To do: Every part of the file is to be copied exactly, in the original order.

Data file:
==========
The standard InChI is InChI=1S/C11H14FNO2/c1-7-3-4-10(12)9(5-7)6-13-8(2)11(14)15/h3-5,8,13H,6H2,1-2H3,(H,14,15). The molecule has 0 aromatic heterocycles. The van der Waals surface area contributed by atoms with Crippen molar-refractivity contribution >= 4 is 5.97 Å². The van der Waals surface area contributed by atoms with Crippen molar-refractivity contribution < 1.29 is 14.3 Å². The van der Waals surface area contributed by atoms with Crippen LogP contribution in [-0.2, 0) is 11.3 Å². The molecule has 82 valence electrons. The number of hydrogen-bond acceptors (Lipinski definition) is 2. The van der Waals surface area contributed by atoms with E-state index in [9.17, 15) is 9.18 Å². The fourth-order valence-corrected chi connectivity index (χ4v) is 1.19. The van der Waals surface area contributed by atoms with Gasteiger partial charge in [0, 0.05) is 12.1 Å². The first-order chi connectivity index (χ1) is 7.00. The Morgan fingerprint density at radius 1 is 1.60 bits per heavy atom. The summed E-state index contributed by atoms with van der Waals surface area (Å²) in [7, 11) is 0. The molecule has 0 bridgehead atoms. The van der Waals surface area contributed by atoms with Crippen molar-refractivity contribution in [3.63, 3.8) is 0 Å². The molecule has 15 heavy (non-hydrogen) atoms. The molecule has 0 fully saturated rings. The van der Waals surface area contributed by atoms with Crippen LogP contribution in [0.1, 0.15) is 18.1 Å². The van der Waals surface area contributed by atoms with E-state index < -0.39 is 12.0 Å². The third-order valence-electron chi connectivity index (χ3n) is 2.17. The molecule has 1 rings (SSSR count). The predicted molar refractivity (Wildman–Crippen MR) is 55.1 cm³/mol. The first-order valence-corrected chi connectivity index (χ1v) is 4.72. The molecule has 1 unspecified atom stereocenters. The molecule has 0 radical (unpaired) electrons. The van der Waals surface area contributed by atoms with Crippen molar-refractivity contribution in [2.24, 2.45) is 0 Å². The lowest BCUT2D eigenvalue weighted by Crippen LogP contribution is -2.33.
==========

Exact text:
The standard InChI is InChI=1S/C11H14FNO2/c1-7-3-4-10(12)9(5-7)6-13-8(2)11(14)15/h3-5,8,13H,6H2,1-2H3,(H,14,15). The molecule has 0 aromatic heterocycles. The van der Waals surface area contributed by atoms with Crippen molar-refractivity contribution >= 4 is 5.97 Å². The van der Waals surface area contributed by atoms with Crippen molar-refractivity contribution < 1.29 is 14.3 Å². The van der Waals surface area contributed by atoms with Crippen LogP contribution in [-0.2, 0) is 11.3 Å². The molecule has 82 valence electrons. The number of hydrogen-bond acceptors (Lipinski definition) is 2. The van der Waals surface area contributed by atoms with E-state index in [9.17, 15) is 9.18 Å². The fourth-order valence-corrected chi connectivity index (χ4v) is 1.19. The van der Waals surface area contributed by atoms with Gasteiger partial charge in [0, 0.05) is 12.1 Å². The first-order chi connectivity index (χ1) is 7.00. The Morgan fingerprint density at radius 1 is 1.60 bits per heavy atom. The summed E-state index contributed by atoms with van der Waals surface area (Å²) in [7, 11) is 0. The molecule has 0 bridgehead atoms. The van der Waals surface area contributed by atoms with Crippen molar-refractivity contribution in [3.63, 3.8) is 0 Å². The molecule has 15 heavy (non-hydrogen) atoms. The molecule has 0 fully saturated rings. The van der Waals surface area contributed by atoms with Crippen LogP contribution in [0.1, 0.15) is 18.1 Å². The van der Waals surface area contributed by atoms with E-state index < -0.39 is 12.0 Å². The third-order valence-electron chi connectivity index (χ3n) is 2.17. The molecule has 1 rings (SSSR count). The predicted molar refractivity (Wildman–Crippen MR) is 55.1 cm³/mol. The first-order valence-corrected chi connectivity index (χ1v) is 4.72. The molecule has 1 unspecified atom stereocenters. The molecule has 0 radical (unpaired) electrons. The van der Waals surface area contributed by atoms with Crippen molar-refractivity contribution in [2.24, 2.45) is 0 Å². The lowest BCUT2D eigenvalue weighted by Crippen LogP contribution is -2.33.